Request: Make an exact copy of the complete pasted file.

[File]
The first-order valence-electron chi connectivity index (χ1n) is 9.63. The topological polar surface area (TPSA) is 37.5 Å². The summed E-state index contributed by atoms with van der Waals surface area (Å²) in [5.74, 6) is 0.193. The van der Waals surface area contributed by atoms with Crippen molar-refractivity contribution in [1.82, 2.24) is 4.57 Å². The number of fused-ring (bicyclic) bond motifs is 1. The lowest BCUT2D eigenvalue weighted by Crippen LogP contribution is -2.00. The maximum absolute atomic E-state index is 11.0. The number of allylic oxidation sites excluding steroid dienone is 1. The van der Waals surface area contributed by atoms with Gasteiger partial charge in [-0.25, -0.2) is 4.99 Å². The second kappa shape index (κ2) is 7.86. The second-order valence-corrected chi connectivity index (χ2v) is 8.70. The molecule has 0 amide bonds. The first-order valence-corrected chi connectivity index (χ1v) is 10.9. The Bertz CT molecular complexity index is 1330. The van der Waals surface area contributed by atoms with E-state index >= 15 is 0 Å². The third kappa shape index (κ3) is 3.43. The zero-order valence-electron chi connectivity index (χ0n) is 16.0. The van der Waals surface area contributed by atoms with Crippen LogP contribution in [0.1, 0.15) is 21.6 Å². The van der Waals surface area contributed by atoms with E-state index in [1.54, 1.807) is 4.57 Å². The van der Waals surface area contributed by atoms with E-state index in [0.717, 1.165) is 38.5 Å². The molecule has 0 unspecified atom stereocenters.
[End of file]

The first-order valence-electron chi connectivity index (χ1n) is 9.63. The topological polar surface area (TPSA) is 37.5 Å². The summed E-state index contributed by atoms with van der Waals surface area (Å²) in [5.74, 6) is 0.193. The van der Waals surface area contributed by atoms with Crippen molar-refractivity contribution in [1.82, 2.24) is 4.57 Å². The number of fused-ring (bicyclic) bond motifs is 1. The lowest BCUT2D eigenvalue weighted by Crippen LogP contribution is -2.00. The maximum absolute atomic E-state index is 11.0. The number of allylic oxidation sites excluding steroid dienone is 1. The van der Waals surface area contributed by atoms with Gasteiger partial charge in [-0.25, -0.2) is 4.99 Å². The second kappa shape index (κ2) is 7.86. The second-order valence-corrected chi connectivity index (χ2v) is 8.70. The molecule has 0 amide bonds. The first-order valence-corrected chi connectivity index (χ1v) is 10.9. The Bertz CT molecular complexity index is 1330. The van der Waals surface area contributed by atoms with E-state index >= 15 is 0 Å². The third kappa shape index (κ3) is 3.43. The zero-order valence-electron chi connectivity index (χ0n) is 16.0. The van der Waals surface area contributed by atoms with Crippen LogP contribution in [0.1, 0.15) is 21.6 Å². The van der Waals surface area contributed by atoms with E-state index in [1.54, 1.807) is 4.57 Å². The van der Waals surface area contributed by atoms with E-state index in [0.717, 1.165) is 38.5 Å². The molecule has 0 unspecified atom stereocenters.